Here are a few other votes of interest.

On Mar. 29, 2016, McDaniel voted present on a bill to revise Schedules I, II, III, and IV of the controlled substances law. (Mississippi Senate, 2016 Regular Session, HB 1369, Passed 42-7, 3/29/16, McDaniel Voted Present)

On Apr. 14, 2016, McDaniel voted present on a bill to authorize Sunflower County to issue bonds in order to assist in the completion of the B.B. King Museum and Delta Interpretive Center. (Mississippi Senate, 2016 Regular Session, SB 2953, Passed 48-0, 4/14/16, McDaniel Voted Present)

On Apr. 19, 2016, McDaniel voted present on a bill to authorize Humphreys County to contribute funds to little league baseball teams within the county. (Mississippi Senate, 2016 Regular Session, HB 1735, Passed 49-1, 4/19/16, McDaniel Voted Present)

On Apr. 19, 2016, McDaniel voted present on a bill to authorize Marshall County to contribute funds to certain 501(c)(3) organizations that operate food pantries. (Mississippi Senate, 2016 Regular Session, HB 1778, Passed 48-0, 4/19/16, McDaniel Voted Present)

On Feb. 8, 2017, McDaniel voted present on a bill to make domestic violence grounds for fault divorce. (Mississippi Senate, 2017 Regular Session, SB 2703, Passed 51-0, 2/8/17, McDaniel Voted Present)

On Feb. 15, 2017, McDaniel voted present on a bill to authorize the city of Vicksburg to make contributions to Read by Third Grade. (Mississippi Senate, 2017 Regular Session, SB 2921, Passed 48-1, 2/15/17, McDaniel Voted Present)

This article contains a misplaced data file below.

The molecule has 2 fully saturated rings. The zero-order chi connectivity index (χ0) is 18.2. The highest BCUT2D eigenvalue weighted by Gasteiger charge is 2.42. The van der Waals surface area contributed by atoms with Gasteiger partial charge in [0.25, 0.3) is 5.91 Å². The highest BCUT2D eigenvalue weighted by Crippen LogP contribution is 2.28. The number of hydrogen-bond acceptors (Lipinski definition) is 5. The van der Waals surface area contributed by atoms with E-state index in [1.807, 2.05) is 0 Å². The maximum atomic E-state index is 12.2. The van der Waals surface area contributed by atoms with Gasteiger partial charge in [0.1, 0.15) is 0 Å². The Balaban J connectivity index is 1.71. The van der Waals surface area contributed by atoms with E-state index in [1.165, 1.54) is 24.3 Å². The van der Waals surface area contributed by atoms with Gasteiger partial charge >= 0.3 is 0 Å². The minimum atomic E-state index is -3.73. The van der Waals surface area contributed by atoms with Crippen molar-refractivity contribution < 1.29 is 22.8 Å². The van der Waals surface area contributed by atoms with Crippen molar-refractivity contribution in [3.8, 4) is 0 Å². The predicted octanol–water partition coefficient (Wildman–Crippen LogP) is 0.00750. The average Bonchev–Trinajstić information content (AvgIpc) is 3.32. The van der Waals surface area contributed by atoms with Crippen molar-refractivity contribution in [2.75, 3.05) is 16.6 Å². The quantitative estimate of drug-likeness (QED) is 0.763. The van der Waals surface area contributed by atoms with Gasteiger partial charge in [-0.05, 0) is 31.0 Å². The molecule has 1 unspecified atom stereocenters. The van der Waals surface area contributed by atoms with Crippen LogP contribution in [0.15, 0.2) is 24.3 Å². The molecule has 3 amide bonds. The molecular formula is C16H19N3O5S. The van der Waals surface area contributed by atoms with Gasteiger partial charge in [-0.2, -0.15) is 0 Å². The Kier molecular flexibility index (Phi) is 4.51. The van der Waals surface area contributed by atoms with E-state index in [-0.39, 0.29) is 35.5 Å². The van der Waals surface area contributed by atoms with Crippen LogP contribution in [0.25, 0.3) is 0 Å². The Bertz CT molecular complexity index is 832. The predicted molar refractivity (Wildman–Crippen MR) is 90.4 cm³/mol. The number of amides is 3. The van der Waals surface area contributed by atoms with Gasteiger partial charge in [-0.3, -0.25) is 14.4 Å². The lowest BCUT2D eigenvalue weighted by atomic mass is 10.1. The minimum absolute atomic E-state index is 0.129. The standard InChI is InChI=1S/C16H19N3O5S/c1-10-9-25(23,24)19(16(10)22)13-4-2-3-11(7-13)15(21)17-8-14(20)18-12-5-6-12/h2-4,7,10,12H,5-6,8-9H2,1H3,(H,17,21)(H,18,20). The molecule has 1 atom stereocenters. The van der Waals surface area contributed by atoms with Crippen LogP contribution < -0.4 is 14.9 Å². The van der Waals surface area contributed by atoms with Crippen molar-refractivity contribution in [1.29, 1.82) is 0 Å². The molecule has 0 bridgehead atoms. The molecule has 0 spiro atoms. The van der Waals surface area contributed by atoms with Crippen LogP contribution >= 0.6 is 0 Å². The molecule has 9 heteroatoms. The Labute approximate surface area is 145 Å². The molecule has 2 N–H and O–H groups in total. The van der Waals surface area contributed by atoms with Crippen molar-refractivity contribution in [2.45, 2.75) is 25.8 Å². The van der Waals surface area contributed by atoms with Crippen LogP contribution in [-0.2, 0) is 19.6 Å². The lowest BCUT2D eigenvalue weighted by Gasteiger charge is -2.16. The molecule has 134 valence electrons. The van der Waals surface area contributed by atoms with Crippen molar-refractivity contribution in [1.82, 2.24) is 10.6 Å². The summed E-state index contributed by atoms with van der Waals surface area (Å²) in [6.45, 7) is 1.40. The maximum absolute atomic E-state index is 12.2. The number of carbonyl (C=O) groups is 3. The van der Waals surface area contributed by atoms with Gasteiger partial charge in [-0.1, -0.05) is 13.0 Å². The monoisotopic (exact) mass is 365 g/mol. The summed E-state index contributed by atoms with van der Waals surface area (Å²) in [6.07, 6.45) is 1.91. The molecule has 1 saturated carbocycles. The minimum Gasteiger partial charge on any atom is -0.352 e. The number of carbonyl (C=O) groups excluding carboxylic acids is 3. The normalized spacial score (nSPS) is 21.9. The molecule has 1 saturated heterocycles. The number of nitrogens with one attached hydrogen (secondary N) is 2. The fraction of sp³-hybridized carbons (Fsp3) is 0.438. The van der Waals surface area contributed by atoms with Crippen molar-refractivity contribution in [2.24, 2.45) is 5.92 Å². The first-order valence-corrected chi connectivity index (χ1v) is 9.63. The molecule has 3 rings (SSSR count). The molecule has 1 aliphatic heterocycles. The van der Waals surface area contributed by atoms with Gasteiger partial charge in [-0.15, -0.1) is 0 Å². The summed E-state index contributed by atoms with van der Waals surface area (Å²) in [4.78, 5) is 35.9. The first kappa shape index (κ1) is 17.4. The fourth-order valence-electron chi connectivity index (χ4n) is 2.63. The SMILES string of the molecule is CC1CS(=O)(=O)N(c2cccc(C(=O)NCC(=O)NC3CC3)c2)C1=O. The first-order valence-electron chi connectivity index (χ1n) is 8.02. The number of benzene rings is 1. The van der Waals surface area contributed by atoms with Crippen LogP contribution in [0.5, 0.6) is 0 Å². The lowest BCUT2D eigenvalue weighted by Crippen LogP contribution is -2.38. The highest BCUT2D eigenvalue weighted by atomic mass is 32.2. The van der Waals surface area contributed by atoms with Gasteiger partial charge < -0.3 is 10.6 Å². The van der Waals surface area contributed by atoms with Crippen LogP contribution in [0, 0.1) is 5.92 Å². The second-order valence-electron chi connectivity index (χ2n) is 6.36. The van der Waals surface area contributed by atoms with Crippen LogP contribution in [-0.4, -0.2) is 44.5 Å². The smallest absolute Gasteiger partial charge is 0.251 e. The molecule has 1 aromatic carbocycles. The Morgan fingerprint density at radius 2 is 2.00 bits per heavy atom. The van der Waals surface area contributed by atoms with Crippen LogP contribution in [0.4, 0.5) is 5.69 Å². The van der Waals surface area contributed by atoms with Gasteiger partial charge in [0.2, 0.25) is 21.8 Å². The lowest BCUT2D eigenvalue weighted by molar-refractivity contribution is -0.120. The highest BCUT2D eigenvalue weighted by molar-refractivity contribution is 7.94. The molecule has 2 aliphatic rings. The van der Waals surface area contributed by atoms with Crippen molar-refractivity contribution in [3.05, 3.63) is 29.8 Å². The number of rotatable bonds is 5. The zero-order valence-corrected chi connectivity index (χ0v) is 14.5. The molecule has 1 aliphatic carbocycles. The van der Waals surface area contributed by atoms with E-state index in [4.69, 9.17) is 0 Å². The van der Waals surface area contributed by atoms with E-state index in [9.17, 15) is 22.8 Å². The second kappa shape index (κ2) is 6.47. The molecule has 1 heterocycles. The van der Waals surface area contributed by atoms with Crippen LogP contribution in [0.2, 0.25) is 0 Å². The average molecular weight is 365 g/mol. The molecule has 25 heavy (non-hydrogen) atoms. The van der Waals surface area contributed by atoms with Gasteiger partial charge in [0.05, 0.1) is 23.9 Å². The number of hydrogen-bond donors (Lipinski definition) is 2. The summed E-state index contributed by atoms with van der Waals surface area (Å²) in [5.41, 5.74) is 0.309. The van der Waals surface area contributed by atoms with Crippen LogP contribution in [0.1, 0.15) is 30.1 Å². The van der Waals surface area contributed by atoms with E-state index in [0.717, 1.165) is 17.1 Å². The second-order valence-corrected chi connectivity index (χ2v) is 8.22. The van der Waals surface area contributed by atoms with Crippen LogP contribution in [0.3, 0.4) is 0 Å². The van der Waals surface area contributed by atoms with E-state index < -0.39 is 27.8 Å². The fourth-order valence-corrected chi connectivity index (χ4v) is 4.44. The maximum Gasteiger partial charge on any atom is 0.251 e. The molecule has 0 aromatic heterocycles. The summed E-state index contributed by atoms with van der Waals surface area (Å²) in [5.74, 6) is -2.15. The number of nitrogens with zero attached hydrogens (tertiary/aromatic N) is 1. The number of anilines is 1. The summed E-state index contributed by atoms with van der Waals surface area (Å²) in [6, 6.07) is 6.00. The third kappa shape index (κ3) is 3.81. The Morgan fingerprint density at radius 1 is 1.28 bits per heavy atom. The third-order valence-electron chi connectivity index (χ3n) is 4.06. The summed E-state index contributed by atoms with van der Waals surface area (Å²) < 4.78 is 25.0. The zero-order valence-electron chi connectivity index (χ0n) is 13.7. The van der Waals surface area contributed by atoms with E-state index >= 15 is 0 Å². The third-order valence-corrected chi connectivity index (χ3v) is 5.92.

On Mar. 9, 2017, McDaniel voted present on a bill to authorize Tallahatchie County to make a contribution to the Fannie Lou Hamer Cancer Foundation. (Mississippi Senate, 2017 Regular Session, HB 760, Passed 49-0, 3/9/17, McDaniel Voted Present)

On Mar. 28, 2017, McDaniel voted present on the conference report for a bill to extend a repealer on the statute regulating the hunting of nuisance animals and wild hogs. (Mississippi Senate, 2017 Regular Session, HB 455, Passed 49-1, 3/28/17, McDaniel Voted Present)

On Feb. 2, 2018, McDaniel voted present on a bill to prohibit pyramid promotional schemes. (Mississippi Senate, 2018 Regular Session, SB 2805, Passed 48-1, 2/2/18, McDaniel Voted Present)

On Mar. 1, 2018, McDaniel voted present on a bill to extend the repeal date on the City of Southaven’s restaurant tax. (Mississippi Senate, 2018 Regular Session, HB 1471, Passed 47-0, 3/1/18, McDaniel Voted Present)

These votes on their face don’t seem particularly complicated.  Some of those bills are only a few pages long.  As some old-timer legislators would say, “you’re either fer it or agin it”.

Running for higher elective office can certainly be a tricky thing, especially if you’re a legislator.  But the aforementioned is just a smattering of a pattern of votes that it would be fair to characterize that McDaniel at the very least wouldn’t want to be seen as a “yes” vote on.  But he’s most assuredly not a “no” vote on them either.  Things like big appropriations bills and omnibus bond bills that he chides Republicans for DC in voting for are the exact sort of issues he’s clearly taken a walk on in recent years.

The Roger Wicker campaign really didn’t even start to get ultra-specific on their attacks on McDaniel.  But November is a long ways off.  Other campaigns and third parties will likely be pressing on these themes as the campaign for the open US Senate seat begins in earnest.